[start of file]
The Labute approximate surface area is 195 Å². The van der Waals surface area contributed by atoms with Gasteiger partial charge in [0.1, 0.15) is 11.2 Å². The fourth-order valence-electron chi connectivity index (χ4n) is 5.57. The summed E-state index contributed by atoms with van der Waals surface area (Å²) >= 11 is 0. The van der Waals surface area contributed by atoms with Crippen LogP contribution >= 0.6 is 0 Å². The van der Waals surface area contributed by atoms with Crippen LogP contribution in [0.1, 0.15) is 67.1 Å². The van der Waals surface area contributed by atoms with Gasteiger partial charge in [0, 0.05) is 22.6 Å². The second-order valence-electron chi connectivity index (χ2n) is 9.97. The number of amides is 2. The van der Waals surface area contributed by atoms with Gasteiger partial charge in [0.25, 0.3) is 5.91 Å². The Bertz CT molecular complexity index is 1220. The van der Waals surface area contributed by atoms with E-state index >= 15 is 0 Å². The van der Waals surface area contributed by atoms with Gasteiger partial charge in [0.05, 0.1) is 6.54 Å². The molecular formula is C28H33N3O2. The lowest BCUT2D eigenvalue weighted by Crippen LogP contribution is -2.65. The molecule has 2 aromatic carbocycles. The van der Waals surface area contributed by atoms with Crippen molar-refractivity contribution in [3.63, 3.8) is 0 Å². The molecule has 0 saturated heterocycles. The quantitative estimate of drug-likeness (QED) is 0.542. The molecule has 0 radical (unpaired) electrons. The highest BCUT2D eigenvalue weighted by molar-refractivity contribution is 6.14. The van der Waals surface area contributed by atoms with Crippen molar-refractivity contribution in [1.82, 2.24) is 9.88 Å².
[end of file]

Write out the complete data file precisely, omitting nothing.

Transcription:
The Labute approximate surface area is 195 Å². The van der Waals surface area contributed by atoms with Gasteiger partial charge in [0.1, 0.15) is 11.2 Å². The fourth-order valence-electron chi connectivity index (χ4n) is 5.57. The summed E-state index contributed by atoms with van der Waals surface area (Å²) >= 11 is 0. The van der Waals surface area contributed by atoms with Crippen LogP contribution >= 0.6 is 0 Å². The van der Waals surface area contributed by atoms with Crippen LogP contribution in [0.1, 0.15) is 67.1 Å². The van der Waals surface area contributed by atoms with Gasteiger partial charge in [0, 0.05) is 22.6 Å². The second-order valence-electron chi connectivity index (χ2n) is 9.97. The number of amides is 2. The van der Waals surface area contributed by atoms with Gasteiger partial charge in [0.25, 0.3) is 5.91 Å². The Bertz CT molecular complexity index is 1220. The van der Waals surface area contributed by atoms with E-state index >= 15 is 0 Å². The van der Waals surface area contributed by atoms with Gasteiger partial charge in [0.05, 0.1) is 6.54 Å². The molecular formula is C28H33N3O2. The lowest BCUT2D eigenvalue weighted by Crippen LogP contribution is -2.65. The molecule has 2 aromatic carbocycles. The van der Waals surface area contributed by atoms with Crippen molar-refractivity contribution in [3.63, 3.8) is 0 Å². The molecule has 0 saturated heterocycles. The quantitative estimate of drug-likeness (QED) is 0.542. The molecule has 0 radical (unpaired) electrons. The highest BCUT2D eigenvalue weighted by molar-refractivity contribution is 6.14. The van der Waals surface area contributed by atoms with Crippen molar-refractivity contribution in [1.82, 2.24) is 9.88 Å².